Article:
If you have worked with software systems long enough you have surely worked with crons. Cron is a time-based task scheduler in UNIX-like operating systems. We use to run some task/script periodically, for example, every day at 9:30 AM.
Setting up and running crons has changed in the past years from a crontab command to now running it on Kubernetes as CronJob, still, the basics remain the same and it is very important to monitor cron jobs. You don’t want to wake up to some client not being paid because the CronJob did not run.
This post is going to highlight one cool bash trick which simplifies cron monitoring. The solution is language and framework agnostic as it is done in the command itself. Let’s dive deeper into this way of monitoring crons.
Monitoring Crons is important
We were working on a project that had two CronJobs one running every 6 hours and the other one running every fortnight. This project was done in Symfony and the crons were set up as Symfony commands executed on Kubernetes as CronJob. As we monitor our applications with New Relic, we monitor and get notified if the Crons don’t run in time with OpsGenie Heartbeat Monitoring. You can use Healthchecks or Cronitor, anything that suits your needs, the main thing is getting an alert when crons don’t run in the expected time and frequency. So all good till now, but when I looked into the code to ping OpsGenie I saw multiple ways of doing it. Mostly it was like get the latest OpsGenie API/SDK and call it from the application. Someone had even built a wrapper library to do this heartbeat ping and other things.
Following were the problems with this approach:
- The solution was to call the Heartbeat REST API from the application which resulted in extra dependencies and extra code for the application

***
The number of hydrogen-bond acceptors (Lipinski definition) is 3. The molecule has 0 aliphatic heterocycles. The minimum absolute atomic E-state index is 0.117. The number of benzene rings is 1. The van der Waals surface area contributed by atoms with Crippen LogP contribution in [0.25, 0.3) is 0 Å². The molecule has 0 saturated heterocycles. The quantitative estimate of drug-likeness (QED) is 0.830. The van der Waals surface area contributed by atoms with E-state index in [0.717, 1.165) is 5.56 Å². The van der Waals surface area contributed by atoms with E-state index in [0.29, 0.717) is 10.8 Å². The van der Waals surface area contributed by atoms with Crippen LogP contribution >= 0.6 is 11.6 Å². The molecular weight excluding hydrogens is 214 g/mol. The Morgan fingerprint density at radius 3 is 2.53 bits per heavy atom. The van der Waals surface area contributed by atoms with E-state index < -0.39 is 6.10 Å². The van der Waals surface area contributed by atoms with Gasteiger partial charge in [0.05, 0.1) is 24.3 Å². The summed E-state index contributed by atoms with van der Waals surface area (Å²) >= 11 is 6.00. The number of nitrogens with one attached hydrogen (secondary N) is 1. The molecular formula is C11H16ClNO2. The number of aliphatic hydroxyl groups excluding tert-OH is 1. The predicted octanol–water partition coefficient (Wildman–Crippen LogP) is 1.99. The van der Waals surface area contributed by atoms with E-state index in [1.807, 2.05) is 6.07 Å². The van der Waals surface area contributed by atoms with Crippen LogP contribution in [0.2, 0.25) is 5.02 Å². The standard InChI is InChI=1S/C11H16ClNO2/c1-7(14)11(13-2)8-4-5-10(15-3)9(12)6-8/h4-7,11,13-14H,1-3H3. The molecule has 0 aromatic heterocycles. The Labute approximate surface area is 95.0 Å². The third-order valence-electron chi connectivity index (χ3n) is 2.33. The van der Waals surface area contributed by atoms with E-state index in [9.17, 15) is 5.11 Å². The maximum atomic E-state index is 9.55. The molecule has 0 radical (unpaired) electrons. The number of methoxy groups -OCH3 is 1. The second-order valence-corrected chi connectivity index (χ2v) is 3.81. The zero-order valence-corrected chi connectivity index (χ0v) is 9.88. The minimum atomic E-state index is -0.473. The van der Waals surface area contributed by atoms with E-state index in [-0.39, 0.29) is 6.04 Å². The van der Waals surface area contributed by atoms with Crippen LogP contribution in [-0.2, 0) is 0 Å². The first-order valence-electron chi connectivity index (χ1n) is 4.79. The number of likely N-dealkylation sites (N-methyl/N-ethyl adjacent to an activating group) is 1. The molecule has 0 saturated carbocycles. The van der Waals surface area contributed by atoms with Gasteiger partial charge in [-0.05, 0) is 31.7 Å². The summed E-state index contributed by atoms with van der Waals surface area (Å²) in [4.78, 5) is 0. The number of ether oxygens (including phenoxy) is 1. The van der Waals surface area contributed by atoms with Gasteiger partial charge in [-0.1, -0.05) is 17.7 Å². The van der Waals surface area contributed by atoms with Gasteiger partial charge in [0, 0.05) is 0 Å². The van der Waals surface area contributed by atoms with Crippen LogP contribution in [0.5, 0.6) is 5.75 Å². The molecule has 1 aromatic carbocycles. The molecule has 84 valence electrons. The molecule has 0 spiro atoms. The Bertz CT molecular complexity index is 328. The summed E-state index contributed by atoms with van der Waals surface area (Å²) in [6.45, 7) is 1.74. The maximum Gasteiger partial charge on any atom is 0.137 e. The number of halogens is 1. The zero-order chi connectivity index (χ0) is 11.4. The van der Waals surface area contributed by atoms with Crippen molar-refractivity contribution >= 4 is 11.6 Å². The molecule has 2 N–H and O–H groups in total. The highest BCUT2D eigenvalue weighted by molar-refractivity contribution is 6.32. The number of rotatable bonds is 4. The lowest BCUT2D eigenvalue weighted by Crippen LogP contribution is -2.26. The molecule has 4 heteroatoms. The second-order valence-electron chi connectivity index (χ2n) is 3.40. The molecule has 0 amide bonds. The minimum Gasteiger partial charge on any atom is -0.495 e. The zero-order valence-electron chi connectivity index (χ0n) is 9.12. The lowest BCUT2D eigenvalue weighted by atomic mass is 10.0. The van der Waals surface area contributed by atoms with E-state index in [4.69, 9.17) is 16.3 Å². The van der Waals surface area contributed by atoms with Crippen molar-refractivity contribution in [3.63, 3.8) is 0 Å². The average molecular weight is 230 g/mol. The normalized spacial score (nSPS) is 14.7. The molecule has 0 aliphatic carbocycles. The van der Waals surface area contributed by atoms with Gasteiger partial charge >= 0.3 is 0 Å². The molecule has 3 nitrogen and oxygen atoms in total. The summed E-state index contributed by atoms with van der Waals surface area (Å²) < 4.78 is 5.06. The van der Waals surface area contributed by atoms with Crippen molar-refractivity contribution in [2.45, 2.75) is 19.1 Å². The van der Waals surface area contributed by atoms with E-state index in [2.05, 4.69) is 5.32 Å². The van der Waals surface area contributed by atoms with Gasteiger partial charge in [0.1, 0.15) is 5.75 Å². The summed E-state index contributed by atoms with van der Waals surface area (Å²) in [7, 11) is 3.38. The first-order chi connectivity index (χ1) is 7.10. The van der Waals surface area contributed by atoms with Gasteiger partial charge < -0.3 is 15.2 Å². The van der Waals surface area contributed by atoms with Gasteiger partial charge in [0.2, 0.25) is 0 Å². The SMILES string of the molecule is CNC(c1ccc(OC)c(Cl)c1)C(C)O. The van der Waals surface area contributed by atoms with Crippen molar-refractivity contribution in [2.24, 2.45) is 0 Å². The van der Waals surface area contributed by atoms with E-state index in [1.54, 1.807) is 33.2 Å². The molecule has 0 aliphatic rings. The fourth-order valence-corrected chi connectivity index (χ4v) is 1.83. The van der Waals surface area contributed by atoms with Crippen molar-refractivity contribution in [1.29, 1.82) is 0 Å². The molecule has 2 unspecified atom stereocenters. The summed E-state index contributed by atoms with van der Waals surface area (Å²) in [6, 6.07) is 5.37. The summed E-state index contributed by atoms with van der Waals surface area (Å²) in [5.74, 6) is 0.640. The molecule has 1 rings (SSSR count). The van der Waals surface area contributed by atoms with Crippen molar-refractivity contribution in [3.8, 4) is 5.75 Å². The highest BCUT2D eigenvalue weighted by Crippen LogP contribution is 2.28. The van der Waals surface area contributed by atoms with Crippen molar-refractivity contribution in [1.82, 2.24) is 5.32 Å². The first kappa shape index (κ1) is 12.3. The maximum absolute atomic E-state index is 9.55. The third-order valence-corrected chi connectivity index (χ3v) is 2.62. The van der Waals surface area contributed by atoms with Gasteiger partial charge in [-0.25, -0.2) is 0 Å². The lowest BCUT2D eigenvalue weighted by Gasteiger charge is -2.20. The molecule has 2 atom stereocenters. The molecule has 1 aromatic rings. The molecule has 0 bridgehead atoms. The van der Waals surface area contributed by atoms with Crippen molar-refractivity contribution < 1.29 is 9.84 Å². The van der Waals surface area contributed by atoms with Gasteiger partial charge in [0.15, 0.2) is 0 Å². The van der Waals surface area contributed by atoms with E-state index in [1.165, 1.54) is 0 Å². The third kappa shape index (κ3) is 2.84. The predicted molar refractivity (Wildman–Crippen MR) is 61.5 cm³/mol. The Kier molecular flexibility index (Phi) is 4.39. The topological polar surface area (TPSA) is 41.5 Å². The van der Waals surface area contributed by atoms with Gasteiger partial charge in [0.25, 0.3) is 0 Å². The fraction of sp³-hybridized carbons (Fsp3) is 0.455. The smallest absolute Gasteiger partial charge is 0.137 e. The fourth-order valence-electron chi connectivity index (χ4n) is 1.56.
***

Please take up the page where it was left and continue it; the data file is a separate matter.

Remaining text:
- Calling the API after a successful cron run was language/framework-specific, for example, the code written for PHP won’t work for NodeJs/Typescript.
- If the API was to upgrade to a new version a different set of change would be needed to each application as the call depended on the application code
The solution to all the above problems is very simple, use bash with the && operator, so that the ping only runs if the cron run is successful.
“&&” is used to chain commands together, such that the next command is run if and only if the preceding command exited without errors (or, more accurately, exits with a return code of 0). - Source
We ran our Symfony cron command with ping to OpsGenie like below:
bin/console our-cron:command \
&& curl -X GET 'https://api.opsgenie.com/v2/heartbeats/our-cron/ping' --header 'Authorization: GenieKey '"$OPSGENIE_API_KEY"''
We did a bit different variation to the above command and created a bash script where the command and name of the heartbeat were sent as parameters.
So what issues did it solve?
- There is no need to pull an extra library/package just to do a curl. Like OpsGenie PHP client which I had considered pulling in initially :)
- The solution is language/framework agnostic. As long as the docker container has bash/sh or any shell (which it generally has) the solution works for PHP, NodeJs (typescript), Python or even GoLang.
- If the API upgrades the change is the same across all repositories.
Try to look for solutions out of the box. If we were to solve the problem as it was done earlier we would have either pulled in a new library or built our own OpsGenice Client of some sort. It would solve the problem but give us more dependencies and code to maintain for the future.
When trying to find a fix for a problem, step back and think of solutions that are not very obivious.